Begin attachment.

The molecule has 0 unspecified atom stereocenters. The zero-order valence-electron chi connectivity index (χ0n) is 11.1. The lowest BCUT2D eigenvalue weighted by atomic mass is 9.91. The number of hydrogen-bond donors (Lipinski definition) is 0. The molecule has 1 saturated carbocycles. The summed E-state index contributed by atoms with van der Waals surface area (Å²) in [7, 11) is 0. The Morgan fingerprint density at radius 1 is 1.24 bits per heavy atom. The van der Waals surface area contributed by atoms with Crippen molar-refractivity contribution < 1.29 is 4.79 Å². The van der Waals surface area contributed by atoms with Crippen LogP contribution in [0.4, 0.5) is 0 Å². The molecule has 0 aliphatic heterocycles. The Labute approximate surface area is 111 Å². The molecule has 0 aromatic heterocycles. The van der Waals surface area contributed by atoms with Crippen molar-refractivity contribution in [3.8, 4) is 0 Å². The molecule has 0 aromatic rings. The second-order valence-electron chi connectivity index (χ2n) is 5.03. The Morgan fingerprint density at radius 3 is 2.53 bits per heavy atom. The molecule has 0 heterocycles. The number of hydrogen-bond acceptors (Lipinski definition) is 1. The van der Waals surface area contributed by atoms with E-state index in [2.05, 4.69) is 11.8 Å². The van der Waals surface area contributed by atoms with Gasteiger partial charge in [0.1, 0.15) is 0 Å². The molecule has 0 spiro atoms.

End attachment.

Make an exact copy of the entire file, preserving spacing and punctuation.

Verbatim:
The molecule has 0 unspecified atom stereocenters. The zero-order valence-electron chi connectivity index (χ0n) is 11.1. The lowest BCUT2D eigenvalue weighted by atomic mass is 9.91. The number of hydrogen-bond donors (Lipinski definition) is 0. The molecule has 1 saturated carbocycles. The summed E-state index contributed by atoms with van der Waals surface area (Å²) in [7, 11) is 0. The Morgan fingerprint density at radius 1 is 1.24 bits per heavy atom. The van der Waals surface area contributed by atoms with Crippen molar-refractivity contribution < 1.29 is 4.79 Å². The van der Waals surface area contributed by atoms with Crippen LogP contribution in [0.4, 0.5) is 0 Å². The molecule has 0 aliphatic heterocycles. The Labute approximate surface area is 111 Å². The molecule has 0 aromatic heterocycles. The van der Waals surface area contributed by atoms with Crippen molar-refractivity contribution in [3.8, 4) is 0 Å². The molecule has 0 aromatic rings. The second-order valence-electron chi connectivity index (χ2n) is 5.03. The Morgan fingerprint density at radius 3 is 2.53 bits per heavy atom. The molecule has 0 heterocycles. The number of hydrogen-bond acceptors (Lipinski definition) is 1. The van der Waals surface area contributed by atoms with E-state index in [2.05, 4.69) is 11.8 Å². The van der Waals surface area contributed by atoms with Gasteiger partial charge in [0.1, 0.15) is 0 Å². The molecule has 0 spiro atoms.